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As COVID-19 upends Ivy League play, men’s soccer head coach Jim Barlow focuses ‘on the things we can control’

<h5>Head coach Jim Barlow on the soccer field.</h5>
<h6>Courtesy of goprincetontigers.com</h6>
Head coach Jim Barlow on the soccer field.
Courtesy of goprincetontigers.com

When the Ivy League announced that fall athletic competition was canceled, any plans coaches had made for in-person activities vanished. Teams such as men’s soccer, however, have adapted to their time off-campus, even as uncertainty shrouds their spring season.

“We’re just trying to focus on the things we can control,” said head coach Jim Barlow, in his 24th year at the Princeton men’s soccer program.

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Though some schools have held in-person practices, Barlow said he “trust[s] that the University made the best decision … for the health of the community” when it decided not to welcome the vast majority of undergraduates back to campus this fall. “We are still in a holding pattern with regard to our spring plans,” he added, pending next month’s announcement.

Although the team has not conducted in-person practice since March, the players and coaches have done their best to remain in close contact. Though much of their Zoom meeting time has been dedicated to “chalk talk” and film in the spring, the team branched out over the summer to cover a wide variety of topics, including racial justice and leadership.

The team also welcomed two Princeton Soccer alumni who produced Soccertown, USA, a documentary that tells the stories of Tab Ramos, Tony Meola, and John Harkes, all of whom grew up together in Kearny, NJ and went on to be star players for the U.S. Men’s National Team. The team also heard from Jesse Marsch ’96, coach of Red Bull Salzburg, and Charlie Stillitano ’81, chair of Relevent Sports.

National Collegiate Athletic Association (NCAA) regulations, enacted due to the large number of athletes taking leaves of absence, have prevented the team from engaging in team-wide discussions about tactics on the practice field. NCAA code stipulates that players not currently enrolled cannot attend team meetings in which soccer tactics are discussed, though the rest of the team is permitted to discuss tactics.

Barlow said that around 40 percent of his squad elected to take a gap year.

“It was really on a case-by-case basis with each player, trying to decide what made the most sense for [each player], and what he was planning on doing … with the year,” Barlow said. He also noted that some players’ plans became clearer once the University announced in August that students approved only for two-year leaves could reject the offer.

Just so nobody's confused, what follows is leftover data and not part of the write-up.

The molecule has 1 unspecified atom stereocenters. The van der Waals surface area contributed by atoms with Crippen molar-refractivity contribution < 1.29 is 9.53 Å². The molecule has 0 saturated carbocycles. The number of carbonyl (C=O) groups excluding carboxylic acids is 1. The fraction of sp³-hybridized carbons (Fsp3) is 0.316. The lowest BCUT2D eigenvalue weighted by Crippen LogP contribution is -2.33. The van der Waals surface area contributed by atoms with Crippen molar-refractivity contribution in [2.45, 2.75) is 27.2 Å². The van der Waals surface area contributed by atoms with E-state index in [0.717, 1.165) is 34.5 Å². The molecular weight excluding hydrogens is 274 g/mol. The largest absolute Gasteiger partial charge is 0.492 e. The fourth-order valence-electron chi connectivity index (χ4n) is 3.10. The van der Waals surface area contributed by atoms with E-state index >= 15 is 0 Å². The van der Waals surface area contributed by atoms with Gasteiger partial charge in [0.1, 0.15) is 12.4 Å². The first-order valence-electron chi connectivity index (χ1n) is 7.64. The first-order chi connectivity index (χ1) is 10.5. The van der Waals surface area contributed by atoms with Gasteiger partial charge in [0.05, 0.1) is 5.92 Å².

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While coaches cannot communicate tactics to players on leave, they are able to discuss workouts and other objectives to help the players keep on track. Barlow added that the NCAA recently announced a forthcoming exception, which will allow gap year students to be part of sport-related discussions.

Some team members are living and training together, and many have competed with club teams thanks to NCAA exceptions made this year for gap-year athletes.

Players taking a year of absence have also been able to fill time with meaningful work in the community; one player volunteered as a poll worker, others have been involved with initiatives in the University’s Office of Equity and Inclusion, and the team worked together with Princeton Women’s Soccer to raise money for homeless youth.

“We’ve had some guys involved in service activities, and that has been good,” Barlow said.

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Beyond complicating the logistics of team meetings, the number of players taking a year off has also presented recruiting challenges. The team is looking to bring in a smaller recruiting class next year in order to maintain a steady number on the roster.

“We usually hope to bring in six or seven new players every year ... this year we are hoping for only around four,” Barlow said. “From a long-term standpoint … it is helpful that [leaves] weren’t clustered in one or two classes.”

Recruiting challenges also surfaced after the NCAA extended the recruiting “dead period” to January, making it more difficult for the staff to get a nuanced look at their recruiting targets. Even while many clubs and schools are holding competitions across the country, the dead period prevents them from either watching or meeting with recruits in person. Instead of in-person recruiting, Barlow’s staff has no choice but to watch a massive amount of film.

“We’re getting inundated with tons and tons of film [from prospects] to go through,” he said

Despite obvious complications, Barlow remains positive about the recruiting process.

“We’re still optimistic that really good student-athletes are going to be interested in Princeton,” he said. “Our biggest selling point is our incredible campus and facilities … it’s awesome to be able to have our recruits interact with [professors and staff],” albeit in a virtual setting.

Barlow acknowledged that the being remote and not knowing how the spring will unfold have been frustrating. “The thing that has been removed is the most fun part,” he lamented, in reference to practices and games. Barlow has watched quite a bit of soccer, taken long walks, and listened to a variety of podcasts since March, but nothing quite matches the excitement of being on the pitch.

Yet, he remains excited for the future.

“I look forward to pushing training sessions … and figuring out who will take care of what responsibilities,“ he said. “There’s nothing as fun … as when your team starts to become a team.”

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